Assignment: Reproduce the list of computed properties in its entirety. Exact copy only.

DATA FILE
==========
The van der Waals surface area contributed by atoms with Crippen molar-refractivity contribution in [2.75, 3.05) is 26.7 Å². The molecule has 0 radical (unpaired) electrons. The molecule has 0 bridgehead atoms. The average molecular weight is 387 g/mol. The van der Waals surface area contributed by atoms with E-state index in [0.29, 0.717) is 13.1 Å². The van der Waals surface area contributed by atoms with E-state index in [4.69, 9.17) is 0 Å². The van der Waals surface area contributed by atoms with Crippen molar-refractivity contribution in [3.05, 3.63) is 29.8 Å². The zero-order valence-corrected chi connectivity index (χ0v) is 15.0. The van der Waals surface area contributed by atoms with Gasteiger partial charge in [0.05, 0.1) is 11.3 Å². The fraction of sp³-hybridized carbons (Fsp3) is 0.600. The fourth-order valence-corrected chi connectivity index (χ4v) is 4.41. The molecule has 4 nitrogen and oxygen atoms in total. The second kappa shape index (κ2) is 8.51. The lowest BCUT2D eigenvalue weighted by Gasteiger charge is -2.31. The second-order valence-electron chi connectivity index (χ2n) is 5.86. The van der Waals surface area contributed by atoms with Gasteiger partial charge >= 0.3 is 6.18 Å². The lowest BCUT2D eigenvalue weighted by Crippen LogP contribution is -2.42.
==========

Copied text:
The van der Waals surface area contributed by atoms with Crippen molar-refractivity contribution in [2.75, 3.05) is 26.7 Å². The molecule has 0 radical (unpaired) electrons. The molecule has 0 bridgehead atoms. The average molecular weight is 387 g/mol. The van der Waals surface area contributed by atoms with E-state index in [0.29, 0.717) is 13.1 Å². The van der Waals surface area contributed by atoms with E-state index in [4.69, 9.17) is 0 Å². The van der Waals surface area contributed by atoms with Crippen molar-refractivity contribution in [3.05, 3.63) is 29.8 Å². The zero-order valence-corrected chi connectivity index (χ0v) is 15.0. The van der Waals surface area contributed by atoms with Gasteiger partial charge in [0.05, 0.1) is 11.3 Å². The fraction of sp³-hybridized carbons (Fsp3) is 0.600. The fourth-order valence-corrected chi connectivity index (χ4v) is 4.41. The molecule has 4 nitrogen and oxygen atoms in total. The second kappa shape index (κ2) is 8.51. The lowest BCUT2D eigenvalue weighted by Gasteiger charge is -2.31. The second-order valence-electron chi connectivity index (χ2n) is 5.86. The van der Waals surface area contributed by atoms with Gasteiger partial charge >= 0.3 is 6.18 Å². The lowest BCUT2D eigenvalue weighted by Crippen LogP contribution is -2.42.